Once upon a time… there was an actor looking for an agent.
One of the things we always want to know is how best to approach an agent. And, while every agent is different, there are still things we can do to ensure we give ourselves the BEST possible opportunity to be picked for representation.
Last week I talked with Miles, the founder of Marlowes Agency, to find out a little bit about what agents want to see…and what you shouldn’t do.
Do you like emails or post?
Miles definitely prefers emailed applications, and personally I love that he is helping save trees!
“We get a lot of applications every day.”
Should your email or letter be personal?
“Yes! I hate it when it says Dear Sir/Madam and even more so when it is a cc to every agent in London and not even a blind cc.”
As he rightly pointed out, it is very easy to use the web to find out the agents name.
Miles was honest enough to admit he doesn’t even read emails when someone has cc’d him. And why should he. He is obviously not important to them if they have cc’d him as a cc’d/bc’d email isn’t even personal. It’s important to be as personal as possible. This is your future representative we are talking about. If you don’t know their name why would they possibly want to know yours.
What if there are other similar-ish looking actors on your books?
Miles explained it really important for applying actors to check the agent’s current client list. If you look similar to someone already represented with them they will not be interested. They don’t repeat clients as they want individual looks.
So how could an actor go “one better” and impress the socks off an agent?
At Marlowes they love knowing you have done your research with the agency…it is very useful to speak about a client at the agency who is a friend or professional film colleague. Also generally speaking agents love to hear if you have worked with a director, writer or producer that one of their own existing clients has worked with. It’s all in the research and presentation.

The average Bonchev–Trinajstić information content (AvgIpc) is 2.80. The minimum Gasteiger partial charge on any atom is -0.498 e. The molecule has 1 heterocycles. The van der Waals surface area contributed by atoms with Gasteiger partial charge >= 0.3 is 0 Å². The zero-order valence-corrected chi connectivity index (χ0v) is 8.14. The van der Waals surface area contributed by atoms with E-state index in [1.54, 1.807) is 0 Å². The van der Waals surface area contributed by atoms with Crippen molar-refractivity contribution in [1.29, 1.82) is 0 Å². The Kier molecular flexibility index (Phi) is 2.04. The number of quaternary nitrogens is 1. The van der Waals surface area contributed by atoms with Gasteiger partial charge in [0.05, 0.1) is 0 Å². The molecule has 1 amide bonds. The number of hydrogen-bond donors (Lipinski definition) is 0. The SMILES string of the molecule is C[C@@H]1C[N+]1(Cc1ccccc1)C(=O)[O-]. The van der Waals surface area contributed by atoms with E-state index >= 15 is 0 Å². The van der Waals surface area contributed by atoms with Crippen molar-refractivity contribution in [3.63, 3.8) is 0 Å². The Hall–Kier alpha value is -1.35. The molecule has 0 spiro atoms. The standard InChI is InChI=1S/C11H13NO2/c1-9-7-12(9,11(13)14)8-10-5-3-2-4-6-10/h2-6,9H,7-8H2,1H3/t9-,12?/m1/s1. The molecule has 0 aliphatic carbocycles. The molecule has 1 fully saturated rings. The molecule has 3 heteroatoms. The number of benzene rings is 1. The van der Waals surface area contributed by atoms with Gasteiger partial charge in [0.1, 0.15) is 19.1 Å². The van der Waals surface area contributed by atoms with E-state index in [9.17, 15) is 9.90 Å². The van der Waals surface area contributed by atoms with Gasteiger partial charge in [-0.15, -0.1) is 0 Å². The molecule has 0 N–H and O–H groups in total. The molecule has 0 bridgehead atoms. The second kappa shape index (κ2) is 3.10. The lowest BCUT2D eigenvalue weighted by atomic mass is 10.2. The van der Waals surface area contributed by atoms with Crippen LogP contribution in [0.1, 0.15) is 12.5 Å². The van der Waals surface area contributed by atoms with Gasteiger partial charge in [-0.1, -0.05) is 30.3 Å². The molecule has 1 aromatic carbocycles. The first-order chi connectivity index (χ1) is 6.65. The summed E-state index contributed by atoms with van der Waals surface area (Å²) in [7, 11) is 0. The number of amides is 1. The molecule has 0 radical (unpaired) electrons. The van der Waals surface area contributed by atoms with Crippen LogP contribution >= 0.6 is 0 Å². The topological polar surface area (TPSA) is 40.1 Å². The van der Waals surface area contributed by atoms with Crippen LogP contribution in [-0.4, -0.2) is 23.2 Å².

But this will backfire if you don’t check with ‘Joe Bloggs’ first. If you are going to mention ‘Joe’ make sure they know. Miles explained thay he will check this sort of detail… And “If Joe doesn’t know what you are talking about you won’t stand a chance of representation with us.”
Now let’s get down to the nitty gritty detail. What about headshots – Colour, black and white, full body?
Miles’ personal preference is for colour (and don’t so many agents and Casting Directors in the UK love colour nowadays). But don’t send body shots. And this is a biggie. If you are an actor there is no reason to send full body shots, or half dressed model shots when hunting for an agent. Check your audience. A serious TV and film agent isn’t going to need to see model shots. Miles explained that at their agency if an actor sends revealing shots they are deleted straight away. “Believe it or not we actually get sent photographs from performers with not much clothing. A sure way NOT to get seen and to be deleted.”
Would I be seen if I popped in to your office to introduce myself?
“Do NOT just turn up at my office asking to be seen. You will never be seen again.”
Ok that answers that. At Marlowes, they even prefer not to be called. They see the emails that come in and they respond accordingly in between castings and submissions for their existing clients.
What type of actors are you favourites?
– Proactive actors
– Actors who are always at workshops and classes and constantly learning and training.
– Quirky actors
– Dangerous actors
– And actors who network
Any final thoughts?
“…have a very good clear colour Headshot, an up-to-date Resume, and a good short but interesting showreel. DEFINATLY be on Spotlight (www.spotlight.com) and Casting Networks (http://cni.castingnetworks.
Want to know more about Marlowes. You can check them out here:
2 thoughts on “Agent calling”
Very interesting. It seems certain rules apply both in the UK and in the US. Yea, who would like to know your name if you don't know theirs? I think this is not just actor/agent relationship, this is politeness and consideration.
I loved the post.
I'm also a professional actor and I have a blog where I write on acting and everything else related to it.
If you're interested in what I write, I would love to have your comments and feedback, and I would love to have you as a follower.
Thanks for posting this. Very useful, for when I'm back in London.
Good stuff Ange. Although I tend to think 'expert' opinions are generally worthless in this industry, the trait of an actor seeking to better oneself – whoever one chooses to ask – is the most admirable quality and you've always been one to do this.
Sorry I haven't been keeping up with your blogs but once this doco is done and I'm back in LA, I'm all over them like white on (white) rice. 😀